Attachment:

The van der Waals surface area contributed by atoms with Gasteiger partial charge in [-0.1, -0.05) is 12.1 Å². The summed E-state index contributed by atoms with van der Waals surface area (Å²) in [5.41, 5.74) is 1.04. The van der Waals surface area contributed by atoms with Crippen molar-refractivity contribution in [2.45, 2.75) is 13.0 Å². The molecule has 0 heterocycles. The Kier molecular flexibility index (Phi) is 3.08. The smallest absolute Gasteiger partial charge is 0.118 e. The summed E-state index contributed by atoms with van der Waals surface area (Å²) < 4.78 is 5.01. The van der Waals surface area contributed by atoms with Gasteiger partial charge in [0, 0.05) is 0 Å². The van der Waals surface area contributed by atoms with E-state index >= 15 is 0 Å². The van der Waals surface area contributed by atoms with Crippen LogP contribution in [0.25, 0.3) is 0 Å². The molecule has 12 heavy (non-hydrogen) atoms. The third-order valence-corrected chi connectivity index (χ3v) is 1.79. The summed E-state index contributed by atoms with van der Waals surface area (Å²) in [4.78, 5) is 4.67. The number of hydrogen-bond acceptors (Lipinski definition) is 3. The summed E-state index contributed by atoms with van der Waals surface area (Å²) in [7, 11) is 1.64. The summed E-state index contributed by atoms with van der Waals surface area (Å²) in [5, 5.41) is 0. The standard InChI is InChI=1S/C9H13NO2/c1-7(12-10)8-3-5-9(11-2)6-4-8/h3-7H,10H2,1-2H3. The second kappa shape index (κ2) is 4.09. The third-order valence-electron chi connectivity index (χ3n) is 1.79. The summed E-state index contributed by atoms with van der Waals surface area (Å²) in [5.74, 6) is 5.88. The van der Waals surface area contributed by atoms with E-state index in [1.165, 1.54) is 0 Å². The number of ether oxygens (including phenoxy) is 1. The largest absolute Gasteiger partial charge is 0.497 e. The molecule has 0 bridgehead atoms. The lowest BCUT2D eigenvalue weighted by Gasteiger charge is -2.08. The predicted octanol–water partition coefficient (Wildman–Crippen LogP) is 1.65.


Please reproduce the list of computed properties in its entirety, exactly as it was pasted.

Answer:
The van der Waals surface area contributed by atoms with Gasteiger partial charge in [-0.1, -0.05) is 12.1 Å². The summed E-state index contributed by atoms with van der Waals surface area (Å²) in [5.41, 5.74) is 1.04. The van der Waals surface area contributed by atoms with Crippen molar-refractivity contribution in [2.45, 2.75) is 13.0 Å². The molecule has 0 heterocycles. The Kier molecular flexibility index (Phi) is 3.08. The smallest absolute Gasteiger partial charge is 0.118 e. The summed E-state index contributed by atoms with van der Waals surface area (Å²) < 4.78 is 5.01. The van der Waals surface area contributed by atoms with Gasteiger partial charge in [0, 0.05) is 0 Å². The van der Waals surface area contributed by atoms with E-state index >= 15 is 0 Å². The van der Waals surface area contributed by atoms with Crippen LogP contribution in [0.25, 0.3) is 0 Å². The molecule has 12 heavy (non-hydrogen) atoms. The third-order valence-corrected chi connectivity index (χ3v) is 1.79. The summed E-state index contributed by atoms with van der Waals surface area (Å²) in [4.78, 5) is 4.67. The number of hydrogen-bond acceptors (Lipinski definition) is 3. The summed E-state index contributed by atoms with van der Waals surface area (Å²) in [7, 11) is 1.64. The summed E-state index contributed by atoms with van der Waals surface area (Å²) in [5, 5.41) is 0. The standard InChI is InChI=1S/C9H13NO2/c1-7(12-10)8-3-5-9(11-2)6-4-8/h3-7H,10H2,1-2H3. The second kappa shape index (κ2) is 4.09. The third-order valence-electron chi connectivity index (χ3n) is 1.79. The summed E-state index contributed by atoms with van der Waals surface area (Å²) in [5.74, 6) is 5.88. The van der Waals surface area contributed by atoms with E-state index in [1.165, 1.54) is 0 Å². The number of ether oxygens (including phenoxy) is 1. The largest absolute Gasteiger partial charge is 0.497 e. The molecule has 0 bridgehead atoms. The lowest BCUT2D eigenvalue weighted by Gasteiger charge is -2.08. The predicted octanol–water partition coefficient (Wildman–Crippen LogP) is 1.65.